Last weekend was a crazy one. But good. Really, really good. My girl had some friends in from out of town, and we took in the Equality Fest, a well-known restaurant on the water, and card games, all of which require actually being awake. Between lunch and cards, I managed a nap since I had decided to forgo venturing to a local casino and seeking a pecan pie at The Pecan House.
There are few words as clear as pecan that’ll out out-of-towners quicker-n-anything. Just in case you’re wondering, it’s puh-cahn’, not pee’-can. There is no pee in my can. Although, I must admit, Biloxi (Buh-lux’-ee not buh-locks’-ee and Dedeaux (dee’-doh not dee-dux’) come close. In the outing, that is, not in the putting pee in my can.
I read once that they had to redub the entire dialog for Biloxi Blues because of the pronunciation of Biloxi.
But I digress.
We played cards: Cards Against Humanity the first night, cackling and “oof-ing” as cards were flipped, and Phase 10—which I still don’t understand the strategy part, but still manage to win once in a while. And we howled. And laughed. And occasionally, my dog would act as distraction so that I could get ahead in Phase 10.
Important note to self: I really need expansion packs for Cards Against Humanity. The Bigger, Blacker Box seems appropriate.
I spent what spare time I had before the visit periodically stressing and cleaning. New people, house a mess, not to mention my thoughts of how on earth I was going to manage staying at the festival for any significant period of time, much less do anything else with them.
I didn’t want to be anti-social. (Whaaat?) I didn’t want to be “that girl,” who slowed everyone else down. And I really, really didn’t want to burst into tears in front of anyone, much less people I had never met before.
I’ve mentioned I tend to borrow trouble a lot. This was definitely one of those times.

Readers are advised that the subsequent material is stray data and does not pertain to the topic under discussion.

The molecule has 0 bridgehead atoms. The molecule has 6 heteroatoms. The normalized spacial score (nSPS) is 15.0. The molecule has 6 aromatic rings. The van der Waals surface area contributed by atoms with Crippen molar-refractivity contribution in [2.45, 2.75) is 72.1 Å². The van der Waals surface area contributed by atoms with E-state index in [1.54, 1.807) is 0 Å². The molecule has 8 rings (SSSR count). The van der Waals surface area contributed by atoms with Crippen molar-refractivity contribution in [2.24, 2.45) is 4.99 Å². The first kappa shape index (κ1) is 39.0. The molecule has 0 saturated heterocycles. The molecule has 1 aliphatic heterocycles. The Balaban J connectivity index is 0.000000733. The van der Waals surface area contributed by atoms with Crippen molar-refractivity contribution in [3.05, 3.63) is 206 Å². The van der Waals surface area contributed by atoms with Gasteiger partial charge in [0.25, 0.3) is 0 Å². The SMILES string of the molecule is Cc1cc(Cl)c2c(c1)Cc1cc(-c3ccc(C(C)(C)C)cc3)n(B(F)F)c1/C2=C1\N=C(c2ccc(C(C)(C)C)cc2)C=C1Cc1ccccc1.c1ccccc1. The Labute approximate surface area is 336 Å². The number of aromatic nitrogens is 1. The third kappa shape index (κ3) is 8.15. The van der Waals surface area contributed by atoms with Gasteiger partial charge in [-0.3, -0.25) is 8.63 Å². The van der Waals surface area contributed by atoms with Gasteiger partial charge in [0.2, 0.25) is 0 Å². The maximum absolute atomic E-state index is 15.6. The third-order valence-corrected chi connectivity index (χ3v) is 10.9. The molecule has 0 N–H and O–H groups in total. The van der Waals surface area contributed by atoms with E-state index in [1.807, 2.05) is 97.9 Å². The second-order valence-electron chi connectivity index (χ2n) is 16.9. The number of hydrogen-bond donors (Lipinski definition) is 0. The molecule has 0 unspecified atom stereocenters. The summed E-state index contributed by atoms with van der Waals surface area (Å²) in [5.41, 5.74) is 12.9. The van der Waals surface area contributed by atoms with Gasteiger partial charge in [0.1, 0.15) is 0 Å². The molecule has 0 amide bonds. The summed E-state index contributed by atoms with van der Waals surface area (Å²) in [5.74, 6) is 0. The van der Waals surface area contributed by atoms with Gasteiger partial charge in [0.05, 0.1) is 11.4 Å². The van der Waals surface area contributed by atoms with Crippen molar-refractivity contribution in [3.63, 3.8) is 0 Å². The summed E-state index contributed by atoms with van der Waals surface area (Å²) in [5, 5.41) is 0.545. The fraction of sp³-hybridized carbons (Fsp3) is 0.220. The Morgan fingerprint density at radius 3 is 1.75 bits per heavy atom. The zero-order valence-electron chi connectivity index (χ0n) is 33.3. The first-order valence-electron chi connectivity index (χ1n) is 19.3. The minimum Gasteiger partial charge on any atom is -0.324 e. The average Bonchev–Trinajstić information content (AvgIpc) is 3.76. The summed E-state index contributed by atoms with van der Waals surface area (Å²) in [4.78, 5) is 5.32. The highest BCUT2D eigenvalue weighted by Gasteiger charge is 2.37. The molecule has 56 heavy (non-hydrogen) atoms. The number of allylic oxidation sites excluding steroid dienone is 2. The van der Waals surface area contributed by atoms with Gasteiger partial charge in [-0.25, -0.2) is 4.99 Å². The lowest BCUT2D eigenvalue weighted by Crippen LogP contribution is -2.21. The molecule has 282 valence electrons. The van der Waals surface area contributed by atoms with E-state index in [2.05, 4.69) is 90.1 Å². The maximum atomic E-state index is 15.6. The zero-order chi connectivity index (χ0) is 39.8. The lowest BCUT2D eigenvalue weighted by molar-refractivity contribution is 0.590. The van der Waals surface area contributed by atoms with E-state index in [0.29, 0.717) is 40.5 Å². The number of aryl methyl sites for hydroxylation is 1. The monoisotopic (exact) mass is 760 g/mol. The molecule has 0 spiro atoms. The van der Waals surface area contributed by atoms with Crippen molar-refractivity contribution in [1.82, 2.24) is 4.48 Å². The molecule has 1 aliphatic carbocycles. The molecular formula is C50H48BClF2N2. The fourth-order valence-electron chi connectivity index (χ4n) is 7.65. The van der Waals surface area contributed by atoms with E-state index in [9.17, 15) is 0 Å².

One of my favorite Doctor Who moments is when the 9th Doctor says:
“Everybody lives, Rose! Just this once — everybody lives!”
The significance of this is that the Doctor, who has seen (and caused, for that matter) so much death, so much destruction, discovers that the so-called danger (well, the danger OTHER than hanging from a barrage balloon with a Union Jack shirt in the middle of World War II or, you know, dying in a German air raid), was actually a misunderstanding, an incomplete picture. And what seemed so ominous and dangerous and bad is really good—just incomplete.
And so he’s ecstatic, because, as he says, just this once everybody lives.
And that was this past weekend.
First on the itinerary was the first ever Gulf Coast Equality Fest. I absolutely wanted to attend and be counted. Food, music, a drag show, and quite a few vendors, and, to my surprise, quite a few big named sponsors. To sponsor an LGBT festival in Mississippi is a big thing to me.
But I did it, with hook and cane, traversing an especially bouncy ground, and I did it for several hours. I didn’t browse the vendors like I had wanted to, but I did do it without breaking down into tears between booths.
That’s a win. That’s a major win.
My friend djPaddy deejayed the event, and another friend had her skin care wares for sale. I splurged and bought a couple of bath bombs—Unicorn Poop and Lick Me All Over—because, really, how can you NOT buy bath products with names like those? Hell, I may switch from showers to baths just because I now have things with names like those?
I was able to see other friends, and suddenly my world—which had shrunk to work, home and my girl, the occasional (like blue moon occasional) seeing of my parents or a friend for coffee—was so much larger.
And it was so very splendid.
I put flowers in her hair and kissed her and we strolled around the park with a bouncy walking track.
It was beautiful and breezy and we were in very good company.
And everybody lives.
Just once, everything was right in the world.
Afterward, there was napping and soreness, and, three days later, I’m just getting right again.
But for one day, my world was so much larger, and everybody lives.